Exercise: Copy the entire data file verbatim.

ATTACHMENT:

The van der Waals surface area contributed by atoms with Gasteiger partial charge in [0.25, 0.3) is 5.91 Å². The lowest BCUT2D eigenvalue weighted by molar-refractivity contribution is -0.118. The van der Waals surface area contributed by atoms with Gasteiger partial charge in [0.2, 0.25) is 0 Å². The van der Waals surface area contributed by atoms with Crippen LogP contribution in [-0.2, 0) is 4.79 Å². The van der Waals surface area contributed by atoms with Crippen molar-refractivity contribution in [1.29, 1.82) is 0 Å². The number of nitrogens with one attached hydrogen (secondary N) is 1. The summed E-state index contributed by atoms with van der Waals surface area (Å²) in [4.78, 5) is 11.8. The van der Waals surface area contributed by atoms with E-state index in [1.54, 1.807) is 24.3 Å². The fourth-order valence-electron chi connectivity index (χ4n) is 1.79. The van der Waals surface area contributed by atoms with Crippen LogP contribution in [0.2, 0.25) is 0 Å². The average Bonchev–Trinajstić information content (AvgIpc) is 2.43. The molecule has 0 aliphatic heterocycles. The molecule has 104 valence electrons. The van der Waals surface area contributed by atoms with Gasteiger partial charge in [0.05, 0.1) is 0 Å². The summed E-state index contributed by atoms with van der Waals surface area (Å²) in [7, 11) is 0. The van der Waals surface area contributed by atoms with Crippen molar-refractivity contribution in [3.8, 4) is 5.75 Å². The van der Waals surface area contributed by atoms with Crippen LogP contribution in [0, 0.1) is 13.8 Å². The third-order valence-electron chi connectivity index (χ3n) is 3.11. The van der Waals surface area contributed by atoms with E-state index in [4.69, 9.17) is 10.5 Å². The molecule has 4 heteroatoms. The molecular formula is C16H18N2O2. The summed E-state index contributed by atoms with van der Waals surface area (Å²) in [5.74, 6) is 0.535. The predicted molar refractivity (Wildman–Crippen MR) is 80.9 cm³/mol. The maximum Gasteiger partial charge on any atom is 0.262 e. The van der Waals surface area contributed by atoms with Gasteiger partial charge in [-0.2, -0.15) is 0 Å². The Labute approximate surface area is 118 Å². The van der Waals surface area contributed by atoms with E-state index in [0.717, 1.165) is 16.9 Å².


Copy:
The van der Waals surface area contributed by atoms with Gasteiger partial charge in [0.25, 0.3) is 5.91 Å². The lowest BCUT2D eigenvalue weighted by molar-refractivity contribution is -0.118. The van der Waals surface area contributed by atoms with Gasteiger partial charge in [0.2, 0.25) is 0 Å². The van der Waals surface area contributed by atoms with Crippen LogP contribution in [-0.2, 0) is 4.79 Å². The van der Waals surface area contributed by atoms with Crippen molar-refractivity contribution in [1.29, 1.82) is 0 Å². The number of nitrogens with one attached hydrogen (secondary N) is 1. The summed E-state index contributed by atoms with van der Waals surface area (Å²) in [4.78, 5) is 11.8. The van der Waals surface area contributed by atoms with E-state index in [1.54, 1.807) is 24.3 Å². The fourth-order valence-electron chi connectivity index (χ4n) is 1.79. The van der Waals surface area contributed by atoms with Crippen LogP contribution in [0.2, 0.25) is 0 Å². The average Bonchev–Trinajstić information content (AvgIpc) is 2.43. The molecule has 0 aliphatic heterocycles. The molecule has 104 valence electrons. The van der Waals surface area contributed by atoms with Gasteiger partial charge in [0.05, 0.1) is 0 Å². The summed E-state index contributed by atoms with van der Waals surface area (Å²) in [7, 11) is 0. The van der Waals surface area contributed by atoms with Crippen molar-refractivity contribution in [3.8, 4) is 5.75 Å². The van der Waals surface area contributed by atoms with Crippen LogP contribution in [0, 0.1) is 13.8 Å². The third-order valence-electron chi connectivity index (χ3n) is 3.11. The van der Waals surface area contributed by atoms with E-state index in [4.69, 9.17) is 10.5 Å². The molecule has 4 heteroatoms. The molecular formula is C16H18N2O2. The summed E-state index contributed by atoms with van der Waals surface area (Å²) in [5.74, 6) is 0.535. The predicted molar refractivity (Wildman–Crippen MR) is 80.9 cm³/mol. The maximum Gasteiger partial charge on any atom is 0.262 e. The van der Waals surface area contributed by atoms with Gasteiger partial charge in [-0.2, -0.15) is 0 Å². The Labute approximate surface area is 118 Å². The van der Waals surface area contributed by atoms with E-state index in [0.717, 1.165) is 16.9 Å².